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You are ONE! I’m not quite sure where this year went, but in the blink of an eye you went from a wrinkly, mushy infant to a laughing, moving, curious, intelligent, fabulous toddler. You won’t remember it, but to celebrate your first year on earth, we had a big party in the backyard with family and friends. It had been raining for days, but on the morning of your party the sun came out and it tuned out to be a beautiful, fun day. You had your first taste of cake, and while you liked it, you didn’t smash it into your face as I expected, rather picked up pieces deliberately and ate them one by one. You’re so funny!
You amaze me every day. Watching you learn new things is such a joy and I am surprised constantly when you show me the things you can do. Everything from cruising around the house (how DID you get over there?) to trying to put socks on your feet. You know that socks go on your feet! Who taught you that? You are such a sponge, absorbing the world around you.
You’re not a walking on your own yet, but I know that’s coming soon. You’re still babbling away a mile a minute (“that! that! that!” to every single thing), and your vocabulary grows by leaps and bounds every day. Of course, I think Dada and I are the only ones who know what most of your words mean, but we understand you for the most part. My favorite is when we ask, “Where’s your bum?” and you smack your bottom while saying “Diaper!” Cracks me up every time.
You are still nursing, but we are slowly working away from it in the daytime. You have started doing what I call drive-by nursing, and I’m not a fan. Basically, you toddle up to me, pull down my shirt and practically dive inside while yelling “Nuh! Nuh! Nuh!” If I’m not wearing a bra, you latch yourself on to me before I even know what’s what. We are introducing you to cow’s milk this week, and I’m hoping you will take to it and be interested in that during the day instead. We will see! I am thrilled we made it one full year of breastfeeding, though. It was a personal goal of mine and I’m glad we reached it together.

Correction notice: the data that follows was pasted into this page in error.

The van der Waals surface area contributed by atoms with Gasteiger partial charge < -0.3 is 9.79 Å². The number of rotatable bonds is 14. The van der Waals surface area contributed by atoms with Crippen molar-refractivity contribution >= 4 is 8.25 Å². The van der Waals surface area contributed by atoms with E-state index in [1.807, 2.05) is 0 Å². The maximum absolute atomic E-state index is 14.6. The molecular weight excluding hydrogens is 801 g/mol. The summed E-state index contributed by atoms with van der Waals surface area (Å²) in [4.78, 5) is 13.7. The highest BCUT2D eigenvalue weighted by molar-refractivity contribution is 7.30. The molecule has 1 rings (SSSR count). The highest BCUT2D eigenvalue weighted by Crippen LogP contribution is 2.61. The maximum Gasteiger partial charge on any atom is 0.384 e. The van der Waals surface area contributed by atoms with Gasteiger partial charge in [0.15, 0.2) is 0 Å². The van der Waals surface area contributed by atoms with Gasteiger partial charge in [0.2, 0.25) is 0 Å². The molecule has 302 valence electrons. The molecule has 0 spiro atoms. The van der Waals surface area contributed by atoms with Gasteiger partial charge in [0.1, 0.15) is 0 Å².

You LOVE to eat. Everything I put in front of you is fair game, except for pears and occasionally kiwis if they’re not ripe enough. Other than that, you’ll eat it all! You’ve had a little chicken, but no other meat yet. Your favorite food is bananas and you would eat it all day long if I let you. “Nana!!!” You also love cheese, zucchini and blueberries.
You adore Dada and practically do cartwheels when he comes home from work. You also call your own reflection “Dada”, which amuses me greatly. Other things you enjoy are reading, dancing to all types of music, Elmo, stacking your new wooden blocks, crawling everywhere at top speed, the dog, jumping on your mattress, going for walks in the stroller, taking a bath, brushing your hair, and standing in the window pointing at cars going by while shouting “Doh!” (window).
You have seven teeth making up the most adorable full-face smile and a laugh that is contagious. Your skin is deliciously soft and your hair is still very blond. From my estimates, you weigh about 25 pounds. Your weight has slowed down, but you continue to get longer and longer. I’m pretty sure you are going to end up being a bean stalk just like Dada.
You are such a love. You come up to us going “mmmmm”, then lean in to share big, wet kisses. You snuggle and nuzzle and love to be held.
Now, Owen, you’re not always a peach. You’re in a major whiny stage that I really hope you grow out of soon, and you like to shout “NO!” while chucking whatever is in your hand across the room. Blocks, your cup, a spoon covered in food. You have also started doing what we call the Wet Noodle, going limp and falling backwards when you don’t want to do something. Let’s move on from that, shall we? You also like to come in our bed first thing in the morning and climb all over us like a monkey, while kicking Dada and punching me in the face. You are a wiggle worm!